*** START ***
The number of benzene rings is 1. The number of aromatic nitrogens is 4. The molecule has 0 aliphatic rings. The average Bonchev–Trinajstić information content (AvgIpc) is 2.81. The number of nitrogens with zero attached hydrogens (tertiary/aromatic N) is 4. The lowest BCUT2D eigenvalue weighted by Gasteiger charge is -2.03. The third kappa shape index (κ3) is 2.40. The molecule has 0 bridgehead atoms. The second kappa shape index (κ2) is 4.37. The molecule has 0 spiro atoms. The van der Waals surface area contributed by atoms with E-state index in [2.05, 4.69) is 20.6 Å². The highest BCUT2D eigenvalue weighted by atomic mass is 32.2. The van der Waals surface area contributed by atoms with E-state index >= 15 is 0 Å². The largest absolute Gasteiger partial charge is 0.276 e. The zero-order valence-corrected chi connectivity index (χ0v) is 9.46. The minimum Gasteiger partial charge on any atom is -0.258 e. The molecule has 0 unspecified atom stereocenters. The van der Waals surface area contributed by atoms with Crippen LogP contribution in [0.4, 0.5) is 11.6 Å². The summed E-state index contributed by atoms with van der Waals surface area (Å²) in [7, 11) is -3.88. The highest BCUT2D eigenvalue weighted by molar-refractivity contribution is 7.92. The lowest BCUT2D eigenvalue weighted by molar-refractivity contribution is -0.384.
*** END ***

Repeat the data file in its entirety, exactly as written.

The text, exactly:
The number of benzene rings is 1. The number of aromatic nitrogens is 4. The molecule has 0 aliphatic rings. The average Bonchev–Trinajstić information content (AvgIpc) is 2.81. The number of nitrogens with zero attached hydrogens (tertiary/aromatic N) is 4. The lowest BCUT2D eigenvalue weighted by Gasteiger charge is -2.03. The third kappa shape index (κ3) is 2.40. The molecule has 0 bridgehead atoms. The second kappa shape index (κ2) is 4.37. The molecule has 0 spiro atoms. The van der Waals surface area contributed by atoms with E-state index in [2.05, 4.69) is 20.6 Å². The highest BCUT2D eigenvalue weighted by atomic mass is 32.2. The van der Waals surface area contributed by atoms with E-state index >= 15 is 0 Å². The largest absolute Gasteiger partial charge is 0.276 e. The zero-order valence-corrected chi connectivity index (χ0v) is 9.46. The minimum Gasteiger partial charge on any atom is -0.258 e. The molecule has 0 unspecified atom stereocenters. The van der Waals surface area contributed by atoms with Crippen LogP contribution in [0.4, 0.5) is 11.6 Å². The summed E-state index contributed by atoms with van der Waals surface area (Å²) in [7, 11) is -3.88. The highest BCUT2D eigenvalue weighted by molar-refractivity contribution is 7.92. The lowest BCUT2D eigenvalue weighted by molar-refractivity contribution is -0.384.